A new phase of life for Marlborough Hall

Historical research informs contemporary design, helping to give this original art deco apartment block a new lease on life.

A good pedigree

Buildings have lives, some of them have hard lives. When Marlborough Hall, an Emil Sodersten1-designed apartment block in Potts Point, began life in 1938 it was hailed as 'one of the most striking'2 buildings in the area. And it had a good pedigree as Sodersten's other apartment blocks nearby like Werrington (1930), Wychbury (1934), and Birtley Towers (1934) were almost universally praised. Certainly the contemporary descriptions of Marlborough Hall sound enticing: the seven-storey L-shaped block of 63 'bachelor flats' was planned to offer almost every unit an ideal view of the harbour.3 But by 2003 when a group of Marlborough Hall owners asked architects Rod Howard & Associates for help, the place was in urgent need of attention: the public areas in and around the building required refurbishment, and the upgrading of services and fire standards was essential.

The entrance foyer was a shadow of its former self: lighting was unsympathetic, the flush walnut veneer had been replaced with 1970s timber board, and the original striking floral carpet had been changed to a plain grey covering which now looked worn and tired. Roy Lumby, Associate-Senior Conservation Practitioner with Rod Howard & Associates, led the works. The owners were keen to replace the carpet and accepted Lumby's suggestion that a new carpet similar to the original be sourced.

Lumby commissioned the Australian firm Brintons Pty Ltd to design and manufacture the carpet. Black and white photographs of the Marlborough Hall interior published in Building in February 1938 and Decoration and Glass in April 1938 showed the overall carpet design, but its colour was unknown as none of the original fitted carpet survived. Investigation of fashionable or probable carpet colours of the period was required, so Lumby contacted the Caroline Simpson Library (CSL).

Researching at the CSL

Lumby and Brintons designer, Rebecca Johnstone, searched manufacturers' and retailers' catalogues, contemporary magazines and actual carpet samples at the CSL. They were delighted to find two 1938 carpet runners that had been used in the public corridors of an apartment block called Mont Clair, little more than a stone's throw from Marlborough Hall. Although the designs differed, the colours of the Mont Clair carpet could be used as a guide to inform those in the recreated floor covering.

Designing a new carpet

Johnstone's brief was not to copy but rather to interpret the original Marlborough Hall carpet, creating a contemporary design that retained the feel of the original. Seeing the Mont Clair carpets, together with catalogues and magazines of the period, gave Johnstone a broader understanding of motifs and colours typical of Australian residential interiors of the period. Drawing on reference material in the CSL&RC as well as the 1938 black and white photographs of the interior of Marlborough Hall, Johnstone produce a new design. Once approved, the carpet was manufactured at Brintons' factory in Geelong, Victoria, on a 69cm (approx 27 inch) wide Jacquard Axminster loom, a similar specification to the original 1938 Marlborough Hall carpet.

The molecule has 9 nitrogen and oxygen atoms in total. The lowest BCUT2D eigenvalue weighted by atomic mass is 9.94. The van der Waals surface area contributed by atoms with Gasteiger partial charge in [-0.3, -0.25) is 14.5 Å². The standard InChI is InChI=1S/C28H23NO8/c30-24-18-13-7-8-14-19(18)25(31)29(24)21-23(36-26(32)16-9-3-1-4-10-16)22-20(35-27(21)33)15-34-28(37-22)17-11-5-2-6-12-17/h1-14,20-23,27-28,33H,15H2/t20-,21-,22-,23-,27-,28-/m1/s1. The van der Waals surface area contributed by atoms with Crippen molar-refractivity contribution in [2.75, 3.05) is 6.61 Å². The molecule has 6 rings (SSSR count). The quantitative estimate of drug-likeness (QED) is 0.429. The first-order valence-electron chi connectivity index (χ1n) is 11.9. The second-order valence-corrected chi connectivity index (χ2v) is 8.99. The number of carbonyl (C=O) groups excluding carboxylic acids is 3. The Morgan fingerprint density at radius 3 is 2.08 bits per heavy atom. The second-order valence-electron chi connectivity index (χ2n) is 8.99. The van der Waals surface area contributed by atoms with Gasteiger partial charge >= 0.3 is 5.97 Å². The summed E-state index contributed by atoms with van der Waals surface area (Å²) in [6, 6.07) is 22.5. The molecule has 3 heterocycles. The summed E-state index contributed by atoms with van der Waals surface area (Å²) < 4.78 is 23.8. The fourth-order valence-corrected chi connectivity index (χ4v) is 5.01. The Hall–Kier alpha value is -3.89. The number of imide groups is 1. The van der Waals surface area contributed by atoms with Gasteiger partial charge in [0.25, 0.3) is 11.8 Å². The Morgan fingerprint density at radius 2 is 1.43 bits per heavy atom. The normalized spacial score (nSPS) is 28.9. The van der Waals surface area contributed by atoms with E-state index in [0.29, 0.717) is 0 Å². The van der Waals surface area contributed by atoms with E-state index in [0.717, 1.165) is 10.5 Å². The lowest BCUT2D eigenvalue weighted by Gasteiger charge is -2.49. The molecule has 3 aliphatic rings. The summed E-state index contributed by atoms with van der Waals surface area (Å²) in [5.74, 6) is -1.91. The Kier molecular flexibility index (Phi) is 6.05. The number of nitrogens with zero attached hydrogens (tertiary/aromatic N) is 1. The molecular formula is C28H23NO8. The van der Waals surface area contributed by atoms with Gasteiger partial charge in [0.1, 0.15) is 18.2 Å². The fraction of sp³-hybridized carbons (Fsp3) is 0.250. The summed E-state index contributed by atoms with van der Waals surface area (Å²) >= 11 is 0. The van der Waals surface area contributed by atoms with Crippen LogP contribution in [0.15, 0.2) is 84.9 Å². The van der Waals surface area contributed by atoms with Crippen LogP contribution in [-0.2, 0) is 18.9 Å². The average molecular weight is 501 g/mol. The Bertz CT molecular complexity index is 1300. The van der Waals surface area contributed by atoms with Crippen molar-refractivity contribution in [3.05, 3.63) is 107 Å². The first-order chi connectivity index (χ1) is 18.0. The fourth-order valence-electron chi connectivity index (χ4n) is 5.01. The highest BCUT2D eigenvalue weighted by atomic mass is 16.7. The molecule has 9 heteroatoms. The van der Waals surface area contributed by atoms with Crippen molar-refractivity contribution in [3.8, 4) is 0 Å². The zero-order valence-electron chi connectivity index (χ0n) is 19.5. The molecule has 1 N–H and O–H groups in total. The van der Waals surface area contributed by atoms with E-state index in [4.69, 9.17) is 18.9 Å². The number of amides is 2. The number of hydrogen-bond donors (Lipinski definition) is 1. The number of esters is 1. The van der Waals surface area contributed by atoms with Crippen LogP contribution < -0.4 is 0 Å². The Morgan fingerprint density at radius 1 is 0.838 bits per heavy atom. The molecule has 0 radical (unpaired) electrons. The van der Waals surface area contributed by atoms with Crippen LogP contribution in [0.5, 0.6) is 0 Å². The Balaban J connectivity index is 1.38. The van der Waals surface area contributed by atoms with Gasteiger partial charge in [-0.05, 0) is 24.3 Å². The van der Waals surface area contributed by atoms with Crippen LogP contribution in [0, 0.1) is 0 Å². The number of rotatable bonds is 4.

The carpet has recently been installed throughout the public areas of Marlborough Hall, and new lighting, painted finishes and restored veneer panelling have been added to the entrance foyer. With the completion of other essential building works, Marlborough Hall is beginning a new phase of life.

Author's note:

For their assistance with this article, I would like thank Roy Lumby, Rod Howard & Associates, Rebecca Johnstone, Brintons Pty Ltd and the Executive Committee of the Owners Corporation SP14373 at Marlborough Hall.


  1. Emil Lawrence Sodersteen changed his surname by deed poll to Sodersten in 1943.
  2. Art in Australia, 15 August 1938, p65
  3. Decoration and Glass, April 1938, p32
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Michael Lech

Michael Lech


Michael Lech is a curator at MHNSW. He has worked on exhibitions, presented talks and written extensively on various aspects of the history of the home in Australia. Michael’s work has covered areas such as interior design, the history of wallpapers and furnishing textiles, the heritage movement, Sydney’s department stores and design history in Australia.

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